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Not all that glitters is good


Photo: lipstick (Flicrk/Monica H) Creative Commons License.

The sparkle in your cosmetics generally comes from mica, a mineral that may be sourced using child labour.

Mica is found in many everyday products, from automotive paint to computers. Commonly, you’ll find mica in make-up, with brands proudly claiming the glitter from their mica content as a reason to buy their foundation, face powder and lipstick.

In January 2014, Australian journalists found cases of children mining mica in India.  Sydney Morning Herald (SMH) reporters Sarah Whyte and Ben Doherty found evidence of children as young as 10 skipping school to earn around 83 Australian cents per day collecting and mining mica. This alarming report raises the question: was your make-up made using child labour?

Take action. Join our campaign

Ask your favourite cosmetic brand to tell you whether they use child labour in their supply chain.

Big companies, little responsibility: why it’s difficult to find out if mica was mined ethically

Not all mica is sourced from India or uses child labour in its extraction.

The product is mined in many countries, including the United States. So, how do you know if your make-up is child labour free?

The only way is to confirm directly with cosmetics companies. So far, very few have made available public information about where their mica comes from and how well they monitor their supply chain.

As the SMH investigation makes clear, child labour continues as big companies fail to get more than assurances from their suppliers that child labour was not involved in production.

When Australian cosmetic companies were asked by the SMH where and how the mica used in their products was sourced, a number of companies did not provide enough information to even confirm the country of origin of mica in their products. Only one company contacted, L’Oreal, has public information about audits conducted on their supply chain.

This issue is one of accountability. Big companies must take responsibility for supply chains to ensure that labour conditions, from safety measures to the use of child labour, are meeting minimum human rights standards. At a minimum, companies should audit all stages of their supply chain, investigating the practices of contractors and sub-contractors.

What can you do?

First, identify if there is mica in your make-up. Mica may be labeled as glimmer, Kaliglimmer, Muskovit or CI 77019.

A number of cosmetics companies do not list ingredients on their website. You will either need to track down product packaging or go to an independent website that lists ingredients. The Skin Deep Project website, for example, EWG’s Skin Deep resource gives you the option to opt-out of mica. One company, Lush,  now refuses to use any mica in its products because of possible links with child labour.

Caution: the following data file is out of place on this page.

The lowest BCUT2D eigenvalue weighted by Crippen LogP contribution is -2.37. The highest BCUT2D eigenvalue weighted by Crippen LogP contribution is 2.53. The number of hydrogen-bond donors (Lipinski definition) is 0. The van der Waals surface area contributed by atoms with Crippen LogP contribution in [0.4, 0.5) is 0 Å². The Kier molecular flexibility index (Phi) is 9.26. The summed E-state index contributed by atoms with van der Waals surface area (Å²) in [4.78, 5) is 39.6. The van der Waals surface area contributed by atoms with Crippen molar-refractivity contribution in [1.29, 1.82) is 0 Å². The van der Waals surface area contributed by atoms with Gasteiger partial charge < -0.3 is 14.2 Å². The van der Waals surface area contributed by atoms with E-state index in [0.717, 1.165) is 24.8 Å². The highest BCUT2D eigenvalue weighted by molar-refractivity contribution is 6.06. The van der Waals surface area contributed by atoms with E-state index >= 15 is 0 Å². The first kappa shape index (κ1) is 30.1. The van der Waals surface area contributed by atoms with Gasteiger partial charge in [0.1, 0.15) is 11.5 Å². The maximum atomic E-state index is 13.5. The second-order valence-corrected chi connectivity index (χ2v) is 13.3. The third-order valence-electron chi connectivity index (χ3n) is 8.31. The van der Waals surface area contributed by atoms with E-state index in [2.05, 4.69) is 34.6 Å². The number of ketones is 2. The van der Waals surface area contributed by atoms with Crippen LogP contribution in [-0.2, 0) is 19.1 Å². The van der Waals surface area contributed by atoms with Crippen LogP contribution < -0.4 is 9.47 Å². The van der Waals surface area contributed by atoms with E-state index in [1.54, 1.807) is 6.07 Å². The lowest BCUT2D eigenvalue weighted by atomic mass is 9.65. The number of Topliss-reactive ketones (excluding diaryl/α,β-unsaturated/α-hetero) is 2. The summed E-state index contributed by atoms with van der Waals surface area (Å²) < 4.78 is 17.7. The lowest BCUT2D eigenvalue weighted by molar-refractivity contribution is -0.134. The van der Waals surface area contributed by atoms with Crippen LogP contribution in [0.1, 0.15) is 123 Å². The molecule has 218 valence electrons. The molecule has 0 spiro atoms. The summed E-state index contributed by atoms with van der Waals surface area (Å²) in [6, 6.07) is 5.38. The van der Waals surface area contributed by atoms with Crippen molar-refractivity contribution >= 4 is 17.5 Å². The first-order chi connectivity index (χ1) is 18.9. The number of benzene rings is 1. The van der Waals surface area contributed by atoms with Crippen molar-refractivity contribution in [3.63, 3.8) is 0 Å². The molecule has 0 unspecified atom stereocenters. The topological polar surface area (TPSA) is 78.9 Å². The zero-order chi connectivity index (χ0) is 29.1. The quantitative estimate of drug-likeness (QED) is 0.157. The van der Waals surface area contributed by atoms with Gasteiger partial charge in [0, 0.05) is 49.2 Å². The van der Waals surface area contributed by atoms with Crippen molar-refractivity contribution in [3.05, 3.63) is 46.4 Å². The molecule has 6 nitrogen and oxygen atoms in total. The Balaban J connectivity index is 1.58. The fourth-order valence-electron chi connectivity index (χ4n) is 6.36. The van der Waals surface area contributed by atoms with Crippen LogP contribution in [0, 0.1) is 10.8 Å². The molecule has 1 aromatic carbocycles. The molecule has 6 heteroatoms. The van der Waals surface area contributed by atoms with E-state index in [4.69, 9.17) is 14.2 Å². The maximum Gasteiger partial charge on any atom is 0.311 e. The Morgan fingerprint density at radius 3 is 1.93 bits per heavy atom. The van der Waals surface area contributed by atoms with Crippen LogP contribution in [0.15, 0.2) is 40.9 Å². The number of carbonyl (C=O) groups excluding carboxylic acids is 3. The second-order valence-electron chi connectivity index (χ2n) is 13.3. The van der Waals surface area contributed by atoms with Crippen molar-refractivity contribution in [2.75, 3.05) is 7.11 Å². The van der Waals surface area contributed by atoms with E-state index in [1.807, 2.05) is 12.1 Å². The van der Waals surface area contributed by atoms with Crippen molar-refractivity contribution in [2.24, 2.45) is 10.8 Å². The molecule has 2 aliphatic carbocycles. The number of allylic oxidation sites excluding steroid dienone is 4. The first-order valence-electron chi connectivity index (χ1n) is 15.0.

Second, if you do want to buy cosmetics with mica, now or in the future, write to your preferred cosmetics company and ask them to guarantee that child labour is not used in any part of their supply chain.  It is crucial that companies report on the labor conditions in their supply chain and publicly release this information. This accountability allows consumers like you to choose which products best meet your standards.

Key sources

1.    SMH, 19 January 2014, The grind and grief behind the glitter

2.    2009 report, The Sunday Times, Mica and child labour in the same region of India as the 2014 SMH report

3.    Guardian, 11 March 2014. Comment on supply chain issues and appropriate business responses (is auditing enough?)

4.    Guardian UK, 11 March 2014, Lush removes mica from all products of child labour fears

5.    Foreign Policy Association 23 July 2009, notes on child labour laws in India

6.    Minor mention of bonded labour (of adults) in mica production in India (p 24), 2005 International Labor Organisation report

Information from cosmetic companies

1.     L’Oreal 2012 Human Rights Data – includes statistics from supply chain audits

2.     Estee Lauder has worked with local Indian not-for-profits on education and intervention projects to combat child labour (claim from SMH article and shop Ethical! – although original source appears to be no longer online, it was a 2005 project).


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